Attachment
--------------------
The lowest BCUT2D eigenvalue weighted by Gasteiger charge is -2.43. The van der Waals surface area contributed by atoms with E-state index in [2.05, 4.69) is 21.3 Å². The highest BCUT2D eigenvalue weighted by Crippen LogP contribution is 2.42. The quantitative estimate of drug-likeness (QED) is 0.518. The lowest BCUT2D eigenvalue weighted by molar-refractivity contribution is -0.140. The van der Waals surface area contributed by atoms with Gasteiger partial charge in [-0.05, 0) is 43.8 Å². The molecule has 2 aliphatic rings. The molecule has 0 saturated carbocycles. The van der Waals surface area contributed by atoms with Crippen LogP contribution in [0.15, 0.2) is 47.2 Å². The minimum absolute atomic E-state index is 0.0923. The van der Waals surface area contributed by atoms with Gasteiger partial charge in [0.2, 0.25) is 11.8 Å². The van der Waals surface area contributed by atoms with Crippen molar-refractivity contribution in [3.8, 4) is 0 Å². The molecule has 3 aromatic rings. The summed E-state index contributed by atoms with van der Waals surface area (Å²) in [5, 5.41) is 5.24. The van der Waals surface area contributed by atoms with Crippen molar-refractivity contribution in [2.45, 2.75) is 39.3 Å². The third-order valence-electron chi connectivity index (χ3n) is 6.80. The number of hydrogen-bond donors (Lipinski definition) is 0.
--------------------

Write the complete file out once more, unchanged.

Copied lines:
The lowest BCUT2D eigenvalue weighted by Gasteiger charge is -2.43. The van der Waals surface area contributed by atoms with E-state index in [2.05, 4.69) is 21.3 Å². The highest BCUT2D eigenvalue weighted by Crippen LogP contribution is 2.42. The quantitative estimate of drug-likeness (QED) is 0.518. The lowest BCUT2D eigenvalue weighted by molar-refractivity contribution is -0.140. The van der Waals surface area contributed by atoms with Gasteiger partial charge in [-0.05, 0) is 43.8 Å². The molecule has 2 aliphatic rings. The molecule has 0 saturated carbocycles. The van der Waals surface area contributed by atoms with Crippen LogP contribution in [0.15, 0.2) is 47.2 Å². The minimum absolute atomic E-state index is 0.0923. The van der Waals surface area contributed by atoms with Gasteiger partial charge in [0.2, 0.25) is 11.8 Å². The van der Waals surface area contributed by atoms with Crippen molar-refractivity contribution in [3.8, 4) is 0 Å². The molecule has 3 aromatic rings. The summed E-state index contributed by atoms with van der Waals surface area (Å²) in [5, 5.41) is 5.24. The van der Waals surface area contributed by atoms with Crippen molar-refractivity contribution in [2.45, 2.75) is 39.3 Å². The third-order valence-electron chi connectivity index (χ3n) is 6.80. The number of hydrogen-bond donors (Lipinski definition) is 0.